During 16th and 17th-century plague outbreaks, mass relocation on part of the rich provoked such controversy that fleeing one’s place of residence earned itself a popular term: flightby Maya Gordon / July 1, 2020 / Leave a comment
Dominic Cummings’s escape to the country during lockdown was a particularly deplorable move, but his case is not an isolated one. From the epicentres of the UK’s coronavirus crisis, hundreds fled the contagion of the city for the calm of the country. North Devon MP Selaine Saxby relayed reports of urban getaways sneaking into Devon “under the cover of darkness.” Even the (now former) Scottish chief medical officer couldn’t resist two minibreaks to Fife, an hour outside of her Edinburgh residence, despite plastering TV screens advising people to stay home.
Fleeing the city during epidemics is no new phenomenon, nor is incredulity towards the exodus of city people to the countryside. During 16th and 17th-century plague outbreaks, mass relocation provoked such controversy that fleeing one’s place of residence earned itself a popular term: flight.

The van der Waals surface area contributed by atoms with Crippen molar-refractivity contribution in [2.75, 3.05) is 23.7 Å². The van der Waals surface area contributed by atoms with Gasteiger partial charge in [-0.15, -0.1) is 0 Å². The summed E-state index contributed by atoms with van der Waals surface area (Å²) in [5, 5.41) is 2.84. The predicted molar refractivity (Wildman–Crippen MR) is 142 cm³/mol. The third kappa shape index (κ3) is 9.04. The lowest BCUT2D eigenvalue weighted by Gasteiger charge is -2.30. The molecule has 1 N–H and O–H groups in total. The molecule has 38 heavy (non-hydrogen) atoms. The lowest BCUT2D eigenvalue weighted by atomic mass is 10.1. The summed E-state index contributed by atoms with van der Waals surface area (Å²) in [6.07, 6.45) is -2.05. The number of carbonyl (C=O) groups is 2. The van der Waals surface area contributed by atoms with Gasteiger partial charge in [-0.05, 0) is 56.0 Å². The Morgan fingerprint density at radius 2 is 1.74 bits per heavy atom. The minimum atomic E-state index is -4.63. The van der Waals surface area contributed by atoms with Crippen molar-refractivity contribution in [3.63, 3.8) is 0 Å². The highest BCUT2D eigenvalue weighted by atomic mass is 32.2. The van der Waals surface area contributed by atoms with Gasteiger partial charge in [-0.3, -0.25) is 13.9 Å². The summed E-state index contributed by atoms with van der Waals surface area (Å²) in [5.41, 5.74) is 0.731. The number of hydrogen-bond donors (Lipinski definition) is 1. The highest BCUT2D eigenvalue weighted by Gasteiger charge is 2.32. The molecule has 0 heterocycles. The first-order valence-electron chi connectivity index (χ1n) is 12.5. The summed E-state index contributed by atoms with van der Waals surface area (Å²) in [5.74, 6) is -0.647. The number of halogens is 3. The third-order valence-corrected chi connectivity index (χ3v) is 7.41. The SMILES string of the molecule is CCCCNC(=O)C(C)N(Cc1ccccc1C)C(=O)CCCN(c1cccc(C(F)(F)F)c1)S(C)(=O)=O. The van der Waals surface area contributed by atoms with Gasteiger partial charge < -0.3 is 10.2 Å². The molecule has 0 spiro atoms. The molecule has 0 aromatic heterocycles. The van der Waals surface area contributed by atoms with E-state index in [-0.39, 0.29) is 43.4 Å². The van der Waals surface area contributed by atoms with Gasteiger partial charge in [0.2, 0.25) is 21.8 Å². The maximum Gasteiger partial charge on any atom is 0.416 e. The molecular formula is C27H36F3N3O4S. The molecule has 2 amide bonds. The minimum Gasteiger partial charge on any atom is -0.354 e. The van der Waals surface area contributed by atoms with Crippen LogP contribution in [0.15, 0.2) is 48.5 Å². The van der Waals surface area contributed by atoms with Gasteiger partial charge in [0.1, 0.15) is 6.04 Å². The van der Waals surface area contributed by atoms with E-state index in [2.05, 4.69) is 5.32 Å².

Images from plague broadsheets—quasi-newspapers detailing the disease’s spread and mortality rate—depict well-dressed citizens escaping London. Death personified reigns over those trapped within the city’s walls, while fleeing citizens are met by the pikes of angry countrymen barring them entry. The exodus of wealthy citizens left well-off London streets desolate. According to Daniel Defoe’s A Journal of The Plague Year, “Whole rows of houses in some places were shut close up, the inhabitants all fled…” The “wealthiest” people and those “unencumbered with trades and business” departed, whilst “the rest, the generality stayed, and seemed to abide the worst.” The priest Simon Patrick recorded how only “the ordinary sort of people” remained in Covent Garden, all the “gentry…being gone.”
Flight was a hotly contested topic. Supporters considered it a necessary measure to curtail urban infection rates. Its critics, however, fervently remarked on the evident inequality. After all, only the wealthy could flee. Meanwhile the poor endured the urban hotspots of contagion where cramped and unhygienic living quarters spread disease like wildfire. As Bishop Hooper of Gloucester and Worcester observed, “the poorer sort of people that have no friends nor place to flee unto” could not escape.
The wealth disparity between fleers and remainers provoked debates over the social and moral responsibility of citizens. By fleeing, wealthy people neglected their duties of neighbourliness and charity—much of which rested on their shoulders or, more accurately,…